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Low prices drive March PC sales

Overall unit sales at U.S. retailers hold their ground, despite the start of war in Iraq, but average selling prices for desktops and notebooks stay near all-time lows.

John G. Spooner Staff Writer, CNET News.com
John Spooner
covers the PC market, chips and automotive technology.
John G. Spooner
3 min read
PC makers continued to feel the squeeze of low retail prices in March.

Although overall unit sales held up at retail stores in the United States during March, despite the start of the war in Iraq, average selling prices for both desktop and notebook PCs stayed near all-time lows set in February, according to new data from NPD Techworld.

PC buyers shopping at retail, consisting mostly of consumers and small businesses, continued a trend toward purchasing low-priced hardware. The average selling price for a desktop in March was $719, nearly the same as February's low of $717. The average price for a notebook PC increased by $60 to $1,373 in March from the previous month, according to NPD.

The result of this trend toward purchasing lower-priced computers has been a steady decrease in average selling prices and a large increase in unit sales of the least expensive computers, including desktops priced under $800 and notebooks priced under $1,200.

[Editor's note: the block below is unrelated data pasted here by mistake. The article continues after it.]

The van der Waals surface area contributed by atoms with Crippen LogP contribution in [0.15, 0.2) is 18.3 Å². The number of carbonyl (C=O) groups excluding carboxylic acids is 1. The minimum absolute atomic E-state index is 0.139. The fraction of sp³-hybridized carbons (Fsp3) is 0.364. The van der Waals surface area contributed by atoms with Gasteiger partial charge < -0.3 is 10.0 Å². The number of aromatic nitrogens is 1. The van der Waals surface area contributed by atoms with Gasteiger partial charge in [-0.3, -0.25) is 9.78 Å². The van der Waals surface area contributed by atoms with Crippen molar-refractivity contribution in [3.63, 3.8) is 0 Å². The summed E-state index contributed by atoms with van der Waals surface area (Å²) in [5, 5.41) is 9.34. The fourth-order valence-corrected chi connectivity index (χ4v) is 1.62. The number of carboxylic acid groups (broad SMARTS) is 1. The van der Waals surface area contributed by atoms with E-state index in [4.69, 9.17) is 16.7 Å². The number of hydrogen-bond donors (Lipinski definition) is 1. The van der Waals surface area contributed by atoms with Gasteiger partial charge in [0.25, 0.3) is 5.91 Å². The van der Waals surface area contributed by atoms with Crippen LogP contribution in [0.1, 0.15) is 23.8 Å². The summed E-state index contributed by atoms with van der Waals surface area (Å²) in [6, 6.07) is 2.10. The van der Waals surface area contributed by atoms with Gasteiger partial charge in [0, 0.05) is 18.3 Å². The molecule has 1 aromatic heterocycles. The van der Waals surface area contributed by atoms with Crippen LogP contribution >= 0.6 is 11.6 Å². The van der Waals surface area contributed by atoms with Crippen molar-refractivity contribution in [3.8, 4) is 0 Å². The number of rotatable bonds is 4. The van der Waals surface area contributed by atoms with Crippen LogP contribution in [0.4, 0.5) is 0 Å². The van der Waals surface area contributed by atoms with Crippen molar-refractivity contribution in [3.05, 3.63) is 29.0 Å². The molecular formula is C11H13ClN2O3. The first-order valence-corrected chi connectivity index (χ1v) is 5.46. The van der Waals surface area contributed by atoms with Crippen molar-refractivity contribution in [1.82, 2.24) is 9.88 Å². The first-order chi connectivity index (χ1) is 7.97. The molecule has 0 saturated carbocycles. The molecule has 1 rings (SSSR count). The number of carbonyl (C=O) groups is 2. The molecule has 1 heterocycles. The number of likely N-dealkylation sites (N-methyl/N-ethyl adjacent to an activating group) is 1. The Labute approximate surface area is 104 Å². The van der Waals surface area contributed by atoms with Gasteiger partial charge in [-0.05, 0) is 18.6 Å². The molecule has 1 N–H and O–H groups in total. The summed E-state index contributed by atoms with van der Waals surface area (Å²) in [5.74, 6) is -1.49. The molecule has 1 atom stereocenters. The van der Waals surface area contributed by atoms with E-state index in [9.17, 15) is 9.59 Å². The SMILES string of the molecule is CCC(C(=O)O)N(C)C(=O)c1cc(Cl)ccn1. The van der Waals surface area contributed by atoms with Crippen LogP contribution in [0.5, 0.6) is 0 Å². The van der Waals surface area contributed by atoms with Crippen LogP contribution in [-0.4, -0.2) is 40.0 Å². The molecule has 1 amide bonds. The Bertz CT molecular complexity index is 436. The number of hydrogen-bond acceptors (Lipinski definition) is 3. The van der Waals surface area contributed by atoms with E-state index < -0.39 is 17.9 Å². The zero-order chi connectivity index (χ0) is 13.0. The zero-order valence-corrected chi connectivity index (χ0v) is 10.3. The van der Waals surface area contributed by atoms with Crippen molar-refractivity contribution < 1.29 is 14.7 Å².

Overall, March's desktop unit sales were down 11.5 percent year over year and down 4.5 percent sequentially from February. Notebook unit sales were up 2 percent year over year and flat with February's sales.

"Looking at the numbers on a month-to-month basis, you see (that) there was a little bit of weakness in March, probably due to the war," said Stephen Baker, analyst with NPD.

Sales of portable computers were nearly flat in March after seeing double-digit increases year over year of 15 percent in January and 23 percent in February, Baker said.

Sales of notebooks have been pulling the U.S. retail market along for some time, bolstering unit sales and also revenue, as the average notebook sells for nearly double the price of an average desktop.

Although the war failed to hurt unit sales on a large scale, it didn't stop bargain shoppers.

Unit sales of notebooks priced under $1,200, the least expensive category, increased 50 percent in March year over year. Previously, year-over-year sales in the category had shown increases of 153 percent in January and 125 percent in February, Baker said.

Notebook unit sales in the $1,200 to $1,800 category were down by 20 percent year over year, similar to declines in the two previous months. Finally, models priced at $1,800 or more were down by 8 percent in March, after seeing year-over-year increases of 28.4 percent in January and 18.6 percent in February.

Desktop sales trends mirrored those of notebooks. Only the under-$800 category posted any growth, with units increasing in March by 9.3 percent year over year.

March unit sales of desktops for $800 to $1,500 were down 42 percent year over year and those for $1,500 or more were down 22 percent year over year.

The bulk of the sales in the desktop PC market have been on the low end, showing that most buyers apparently feel satisfied with a $700 or $800 desktop or a $1,200 notebook, Baker said.

"The fact of the matter is what people want to buy doesn't fit well into midrange prices. The things you get there--components such as faster processors, DVD burners or high-end graphics boards--are things people don't see any value in right now," Baker said.